"Thank you. Shadow here has told me how things stand, and I believe God has sent me to straighten them out." Father Ramon shook his head, as the story of Agatha and Peggy played through his mind.
Shadow couldn't resist. "Better to use this lowly priest than waste a perfectly good lightning bolt."
Father Ramon glared at him, then smiled. "I see, my son. You wouldn't happen to know why Mr. Baxter at the general store was doing penance mucking out my stable two years ago?"
"Why, father, how would I know? After all, confession of sins and penance is between the man and the priest. Surely, you felt that overcharging the orphanage was severe enough to warrant a year of manure shoveling."
Grinning, Father Ramon replied, "That explained the large donation. I did miss his service at the end of the year."
"Billy, you and your voices. It is a wonder no one has shot you. Well, standing out here is not my idea of a pleasant evening. Father, please come in and talk, while I have a room prepared for you."
Father Ramon followed Nancy into the sitting room where she shut the door behind them. "Father, there is a situation here I do not know if you understand."
"I can assure you, I do. I married them." He smiled and winked. "Shadow explained it all to me on the way out here. He had a few words for me about knowing who they were before the ceremony, too."
"My son is blind! He doesn't suspect a thing. Peggy is tearing herself apart, trying to be perfect for him, or what he thinks is perfect. I am climbing the walls watching these two. A battle for love is being waged, and I am afraid that there will be two losers, if something doesn't happen soon."
"Nancy, I am a man of God. I joined those two for eternity, and that is exactly what it is going to be. I was called to New York and decided on this side trip to deliver Peggy's, excuse me, Agatha's trunks. I think I shall turn up the heat under these two. Obviously, they are not communicating."
Nancy smiled, "Perhaps a surprise dinner guest is in order. I will show you to your room, and send word when dinner is served."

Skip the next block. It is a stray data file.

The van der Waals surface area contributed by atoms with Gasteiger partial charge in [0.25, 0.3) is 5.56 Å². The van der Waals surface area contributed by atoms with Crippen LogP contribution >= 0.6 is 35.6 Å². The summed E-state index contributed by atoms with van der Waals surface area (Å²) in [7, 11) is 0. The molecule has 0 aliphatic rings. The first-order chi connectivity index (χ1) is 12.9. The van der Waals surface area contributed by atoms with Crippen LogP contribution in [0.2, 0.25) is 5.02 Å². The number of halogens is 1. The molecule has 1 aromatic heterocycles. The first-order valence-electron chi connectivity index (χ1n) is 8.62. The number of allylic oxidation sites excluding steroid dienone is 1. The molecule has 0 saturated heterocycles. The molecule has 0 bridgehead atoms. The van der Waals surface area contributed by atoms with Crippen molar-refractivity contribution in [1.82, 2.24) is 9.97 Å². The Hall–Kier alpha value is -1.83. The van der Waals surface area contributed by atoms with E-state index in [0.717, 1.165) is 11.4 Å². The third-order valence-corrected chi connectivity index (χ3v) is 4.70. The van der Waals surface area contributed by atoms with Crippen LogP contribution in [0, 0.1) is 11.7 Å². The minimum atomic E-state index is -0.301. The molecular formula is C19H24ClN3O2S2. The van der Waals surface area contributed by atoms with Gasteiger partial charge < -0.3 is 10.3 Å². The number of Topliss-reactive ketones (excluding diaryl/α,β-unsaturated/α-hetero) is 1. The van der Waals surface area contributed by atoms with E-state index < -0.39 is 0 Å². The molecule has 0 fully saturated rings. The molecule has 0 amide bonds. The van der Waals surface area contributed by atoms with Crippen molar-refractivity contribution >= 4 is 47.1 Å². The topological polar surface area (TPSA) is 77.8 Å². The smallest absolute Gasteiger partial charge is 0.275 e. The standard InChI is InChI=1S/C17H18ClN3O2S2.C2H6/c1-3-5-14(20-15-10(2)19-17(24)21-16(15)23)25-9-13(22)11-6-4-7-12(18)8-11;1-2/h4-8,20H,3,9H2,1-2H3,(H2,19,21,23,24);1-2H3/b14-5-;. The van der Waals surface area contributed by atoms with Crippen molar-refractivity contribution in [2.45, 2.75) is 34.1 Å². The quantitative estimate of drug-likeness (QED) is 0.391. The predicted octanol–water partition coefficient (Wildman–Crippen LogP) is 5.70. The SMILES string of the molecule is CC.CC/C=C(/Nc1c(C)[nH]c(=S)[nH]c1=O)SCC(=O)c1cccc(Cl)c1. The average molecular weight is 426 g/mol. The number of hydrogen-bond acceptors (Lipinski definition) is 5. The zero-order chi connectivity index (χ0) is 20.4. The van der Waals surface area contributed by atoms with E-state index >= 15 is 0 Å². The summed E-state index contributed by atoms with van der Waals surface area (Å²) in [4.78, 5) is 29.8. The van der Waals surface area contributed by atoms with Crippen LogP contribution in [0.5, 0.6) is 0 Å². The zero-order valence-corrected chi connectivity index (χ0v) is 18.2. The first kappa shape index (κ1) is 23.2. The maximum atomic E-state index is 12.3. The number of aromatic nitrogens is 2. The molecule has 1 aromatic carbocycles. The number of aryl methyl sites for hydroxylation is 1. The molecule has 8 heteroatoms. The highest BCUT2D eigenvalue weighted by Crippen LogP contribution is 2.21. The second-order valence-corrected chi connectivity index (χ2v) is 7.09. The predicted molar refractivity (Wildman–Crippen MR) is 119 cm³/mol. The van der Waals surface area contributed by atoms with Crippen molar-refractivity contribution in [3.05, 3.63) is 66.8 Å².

Father Ramon smiled and followed Nancy upstairs.
Peggy and Jack returned from riding, shortly after that. Agatha's trunks were still on the wagon at the stable. Peggy turned pale as she recognized the trunks. Jack took a curious look at the name stenciled on them and gave quick orders to Bo, to store them away until he was ready to leave. Peggy realized that Jack was worried that she would see the name and ask questions. She strode up next to him, "Agatha P. Johnson. Why would those be delivered here?"
"Ah, well, I met her in Texas, and, obviously, some mistake was made in shipping. She was headed for Baltimore, I helped take care of the arrangements." Jack was sweating, and couldn't look at Peggy.
"Jackson, you do not lie well. But you are here with me and not her, so I suppose I needn't worry." Peggy then turned and walked back to the house. Later, as everyone was settling down to dinner, an extra place was vacant between Peggy and Jack. Jack asked, "Mother, do we have a guest for dinner tonight?"
Father Ramon, who had been waiting outside the door, entered. "Jack, my son, it is good to see you again." Peggy and Jack both paled to a ghostly white. "Shadow tells me you are up to your usual games." He winked at both of them.